Frances M. Gage, Ph.D.

Associate Professor Upton Hall 308C
Office: (716) 878-4803

Frances Gage is a historian of sixteenth- and seventeenth-century Italian art and criticism whose research considers the social practices in which art objects are embedded, particularly in relation to health and healing and to labor. She has examined early modern European attitudes towards whiteness and blackness before the emergence of theories of race.

In multiple articles and the book Painting as Medicine in Early Modern Rome: Giulio Mancini and the Efficacy of Art (2016) she illuminates the therapeutic and preventive functions of early modern Italian art. Out of this research an interest in art’s role in diverse theories and practices of healing across the globe emerged. She co-curated with Dr. Christina Neilson the exhibition A Picture of Health: Art and the Mechanisms of Healing for the Allen Memorial Art Museum at Oberlin College in 2016.

Recent research examines early modern art Italian criticism within broader oral, print and manuscript information networks. 

Current research includes a cultural biography of the important Italian painter Annibale Carracci, whose work has led her to study early modern itinerant laborers and their representations. Additionally, she is investigating cross-cultural exchange between Europe and Persia with a view to analyzing the cultural and artistic impacts in Europe of Catholic missions to Persia.

Her research has been supported by the American Philosophical Society, the Center for Advanced Study in the Visual Arts, the Folger Shakespeare Library, the National Gallery of Art, the NEH, the Newberry Library, the Renaissance Society of America and the Samuel H. Kress Foundation.

Select publications include:

Caravaggio’s Rumore: Fact, Fiction and Authority in Giovanni Baglione’s Lives of the Artists.” Beyond Truth: Fiction and Disinformation in Early Modern Europe. Past and Present 257, supplement 16 (2022): 111-40.

"Artists as Critics, and Critics as Artists: Collaboration and Inclination in Giulio Mancini's Taste Formation." When Michelangelo was Modern: Collecting and the Art Market in Italy, 1450-1650. Edited by Inge Reist. Leiden: The Frick Collection and Brill, 2022.

"It is not so easy to recognize the period and age of paintings': Visual and Textual Evidence in Giulio Mancini's Considerazioni sulla pittura and in Early Modern Connoisseurship." In Zeigen - Überzeugen - Beweisen: Methoden der Wissensproduktion in Kunstliteratur, Kennerschaft und Sammlungspraxis der Frühen Neuzeit. Edited by Elisabeth Oy-Marra and Irina Schmiedel, 63-87. Heidelberg: arthistoricum, 2020. 

Air, Wind, Sun, Spirit: The Cosmology of Guido Reni’s Aurora.” In Who Can Read the Book of Nature? Special issue, Nuncius: Journal of the Material and Visual History of Science 32, no. 3 (2017): 658-82.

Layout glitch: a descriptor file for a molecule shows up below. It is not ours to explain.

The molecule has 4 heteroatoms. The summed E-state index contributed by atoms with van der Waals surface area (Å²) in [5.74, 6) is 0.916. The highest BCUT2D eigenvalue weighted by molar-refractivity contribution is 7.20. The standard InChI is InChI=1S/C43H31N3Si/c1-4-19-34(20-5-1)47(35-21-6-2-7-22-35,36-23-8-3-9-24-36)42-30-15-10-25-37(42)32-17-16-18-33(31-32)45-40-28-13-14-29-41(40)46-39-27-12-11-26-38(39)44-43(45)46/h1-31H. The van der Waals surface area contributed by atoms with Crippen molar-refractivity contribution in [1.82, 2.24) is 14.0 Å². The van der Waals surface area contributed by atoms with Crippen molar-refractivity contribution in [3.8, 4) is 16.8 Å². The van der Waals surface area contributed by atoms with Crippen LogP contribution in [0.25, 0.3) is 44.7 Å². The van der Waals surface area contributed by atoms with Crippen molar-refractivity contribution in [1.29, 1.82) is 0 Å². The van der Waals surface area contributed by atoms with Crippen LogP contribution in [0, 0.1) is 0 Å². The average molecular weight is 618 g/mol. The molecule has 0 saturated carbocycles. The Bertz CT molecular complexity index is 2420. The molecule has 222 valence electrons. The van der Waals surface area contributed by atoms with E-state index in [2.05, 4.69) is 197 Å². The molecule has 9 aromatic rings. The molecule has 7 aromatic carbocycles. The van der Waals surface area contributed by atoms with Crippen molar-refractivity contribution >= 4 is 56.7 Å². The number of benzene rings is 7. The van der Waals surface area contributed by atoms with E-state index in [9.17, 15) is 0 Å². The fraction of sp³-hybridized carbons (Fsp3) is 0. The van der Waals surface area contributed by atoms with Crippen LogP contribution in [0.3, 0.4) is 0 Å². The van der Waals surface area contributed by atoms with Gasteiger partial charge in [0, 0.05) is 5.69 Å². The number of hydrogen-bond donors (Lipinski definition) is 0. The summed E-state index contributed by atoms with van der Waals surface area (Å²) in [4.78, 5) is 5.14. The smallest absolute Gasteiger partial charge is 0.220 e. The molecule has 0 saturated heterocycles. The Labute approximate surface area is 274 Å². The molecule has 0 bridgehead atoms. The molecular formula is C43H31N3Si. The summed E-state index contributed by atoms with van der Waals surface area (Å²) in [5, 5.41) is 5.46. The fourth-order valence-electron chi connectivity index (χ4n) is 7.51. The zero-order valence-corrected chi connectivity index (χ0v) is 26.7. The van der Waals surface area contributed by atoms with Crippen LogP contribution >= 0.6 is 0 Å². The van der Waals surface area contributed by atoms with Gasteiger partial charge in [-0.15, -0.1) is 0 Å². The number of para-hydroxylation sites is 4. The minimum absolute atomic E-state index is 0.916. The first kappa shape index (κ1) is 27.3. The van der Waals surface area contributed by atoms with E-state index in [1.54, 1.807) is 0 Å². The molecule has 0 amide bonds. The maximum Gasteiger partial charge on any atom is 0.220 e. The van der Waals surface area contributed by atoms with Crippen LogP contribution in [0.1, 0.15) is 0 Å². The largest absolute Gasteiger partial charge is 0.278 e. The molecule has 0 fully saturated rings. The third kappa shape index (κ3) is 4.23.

“Chasing ‘Good Air’ and Viewing Beautiful Perspectives: Painting and Health Preservation in Seventeenth-Century Rome.” In Conserving Health in Early Modern Culture. Edited by Sandra Cavallo and Tessa Storey, 237-61. Manchester: University of Manchester Press, 2017.     

 “Human and Animal in the Renaissance Eye.The Renaissance of Animals. Special issue of Renaissance Studies 31, no. 2 (2017): 261-76.            

Painting as Medicine in Early Modern Rome: Giulio Mancini and the Efficacy of Art. University Park: Pennsylvania State University Press, 2016.

“Visual Evidence and Periodization in Giulio Mancini’s Observations on Early Christian and Medieval Art in Rome.” Remembering the Middle Ages in Early Modern Italy. Edited by Lorenzo Pericolo and Jessica N. Richardson, 257-69. Turnhout, Belgium: Brepols Publishers, 2015.

Invention, Wit and Melancholy in the Art of Annibale Carracci.The Nature of Invention. Special issue of Intellectual History Review 24, no. 3 (2014): 389-413. 

Baroque Art and Architecture in Italy.Oxford Bibliographies: Renaissance and Reformation. Edited by Margaret King. New York: Oxford University Press.

New Documents on Giulio Mancini and Guercino.The Burlington Magazine 165 (2014): 653-56.

“Giulio Mancini, Caravaggio’s Death of the Virgin and the Madonna Blasphemed.” Caravaggio: Reflections and Refractions. Edited by Lorenzo Pericolo and David Stone, 83-105. Aldershot, U.K.: Ashgate, 2014.  

“Observing Order,” “The Social Aesthetics of the Gift,” and “Must See: Guidebooks.” Essay and two excursuses in Display of Art in The Roman Palace, 1550-1750. Edited by Gail Feigenbaum. 204-14; 215-16; 287-88. Los Angeles: Getty Research Institute, 2014.

“Illness, Invention and Truth in Caravaggio’s Death of the Virgin.” In Gifts in Return: Essays in Art in Honor of Charles Dempsey. Edited by Melinda Schlitt, 337-62. Toronto: Centre for Reformation and Renaissance Studies, 2012.

“Teaching Them to Serve and Obey: Giulio Mancini on Collecting Religious Art in Seventeenth-Century Rome.” In Sacred Possessions: Collecting Italian Religious Art, 1500-1900. Edited by Gail Feigenbaum and Sybille Ebert-Schifferer, 70-84. Los Angeles: Getty Research Institute, 2011.

“‘Some stirring or changing of place’: Vision, Judgment and Mobility in Pictures of Galleries.” Picturing Collections in Early Modern Europe. Special issue of Intellectual History Review 20, no. 1 (2010): 123-45.      

“Complexion and Palette in Giulio Mancini’s Theory of Beauty and his Critique of Caravaggio.” In Da Caravaggio ai Caravaggeschi. Edited by Maurizio Calvesi and Alessandro Zuccaro, 355-90. Rome: CAM Editrice, 2009.

“Giulio Mancini and Artist-Amateur Relations in Seventeenth-Century Roman Academies.” In The Accademia Seminars: The Accademia di San Luca in Rome, c. 1590-1635, CASVA Seminar Papers, 2. Edited by Peter Lukehart, 247-87; 381-87. Washington, DC and New Haven: The National Gallery of Art and Yale University Press, 2009.

“Exercise for Mind and Body: Giulio Mancini, Collecting, and the Beholding of Landscape Painting in the Seventeenth Century.” Renaissance Quarterly 61, no. 4 (2008): 1167-1207.